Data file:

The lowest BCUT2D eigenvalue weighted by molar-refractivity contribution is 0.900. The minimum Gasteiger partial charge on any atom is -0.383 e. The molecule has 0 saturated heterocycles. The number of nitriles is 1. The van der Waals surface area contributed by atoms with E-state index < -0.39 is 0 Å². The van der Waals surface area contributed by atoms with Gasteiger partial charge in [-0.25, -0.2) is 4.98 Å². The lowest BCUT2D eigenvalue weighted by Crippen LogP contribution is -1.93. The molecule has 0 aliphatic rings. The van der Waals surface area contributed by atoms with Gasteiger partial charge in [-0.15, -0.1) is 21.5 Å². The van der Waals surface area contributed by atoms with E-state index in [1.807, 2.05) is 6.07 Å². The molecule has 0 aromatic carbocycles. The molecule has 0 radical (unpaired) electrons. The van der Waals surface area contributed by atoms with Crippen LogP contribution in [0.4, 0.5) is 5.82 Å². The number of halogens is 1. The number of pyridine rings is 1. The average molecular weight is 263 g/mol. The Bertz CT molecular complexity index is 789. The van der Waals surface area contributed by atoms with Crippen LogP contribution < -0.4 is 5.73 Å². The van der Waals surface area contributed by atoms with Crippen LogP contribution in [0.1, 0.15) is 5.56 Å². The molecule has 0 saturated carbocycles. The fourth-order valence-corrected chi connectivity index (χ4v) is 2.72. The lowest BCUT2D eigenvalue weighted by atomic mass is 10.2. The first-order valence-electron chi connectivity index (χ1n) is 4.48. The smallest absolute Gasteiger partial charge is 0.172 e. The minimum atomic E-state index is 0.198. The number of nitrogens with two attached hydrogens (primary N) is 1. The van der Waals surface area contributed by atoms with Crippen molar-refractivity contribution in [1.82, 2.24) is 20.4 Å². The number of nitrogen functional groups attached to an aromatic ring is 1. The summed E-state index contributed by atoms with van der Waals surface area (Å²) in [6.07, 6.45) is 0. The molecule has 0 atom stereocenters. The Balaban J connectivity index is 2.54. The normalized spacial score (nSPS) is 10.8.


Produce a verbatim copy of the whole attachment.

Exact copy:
The lowest BCUT2D eigenvalue weighted by molar-refractivity contribution is 0.900. The minimum Gasteiger partial charge on any atom is -0.383 e. The molecule has 0 saturated heterocycles. The number of nitriles is 1. The van der Waals surface area contributed by atoms with E-state index < -0.39 is 0 Å². The van der Waals surface area contributed by atoms with Gasteiger partial charge in [-0.25, -0.2) is 4.98 Å². The lowest BCUT2D eigenvalue weighted by Crippen LogP contribution is -1.93. The molecule has 0 aliphatic rings. The van der Waals surface area contributed by atoms with Gasteiger partial charge in [-0.15, -0.1) is 21.5 Å². The van der Waals surface area contributed by atoms with E-state index in [1.807, 2.05) is 6.07 Å². The molecule has 0 aromatic carbocycles. The molecule has 0 radical (unpaired) electrons. The van der Waals surface area contributed by atoms with Crippen LogP contribution in [0.4, 0.5) is 5.82 Å². The number of halogens is 1. The number of pyridine rings is 1. The average molecular weight is 263 g/mol. The Bertz CT molecular complexity index is 789. The van der Waals surface area contributed by atoms with Crippen LogP contribution < -0.4 is 5.73 Å². The van der Waals surface area contributed by atoms with Crippen LogP contribution in [0.1, 0.15) is 5.56 Å². The molecule has 0 saturated carbocycles. The fourth-order valence-corrected chi connectivity index (χ4v) is 2.72. The lowest BCUT2D eigenvalue weighted by atomic mass is 10.2. The first-order valence-electron chi connectivity index (χ1n) is 4.48. The smallest absolute Gasteiger partial charge is 0.172 e. The minimum atomic E-state index is 0.198. The number of nitrogens with two attached hydrogens (primary N) is 1. The van der Waals surface area contributed by atoms with Crippen molar-refractivity contribution in [1.82, 2.24) is 20.4 Å². The number of nitrogen functional groups attached to an aromatic ring is 1. The summed E-state index contributed by atoms with van der Waals surface area (Å²) in [6.07, 6.45) is 0. The molecule has 0 atom stereocenters. The Balaban J connectivity index is 2.54. The normalized spacial score (nSPS) is 10.8.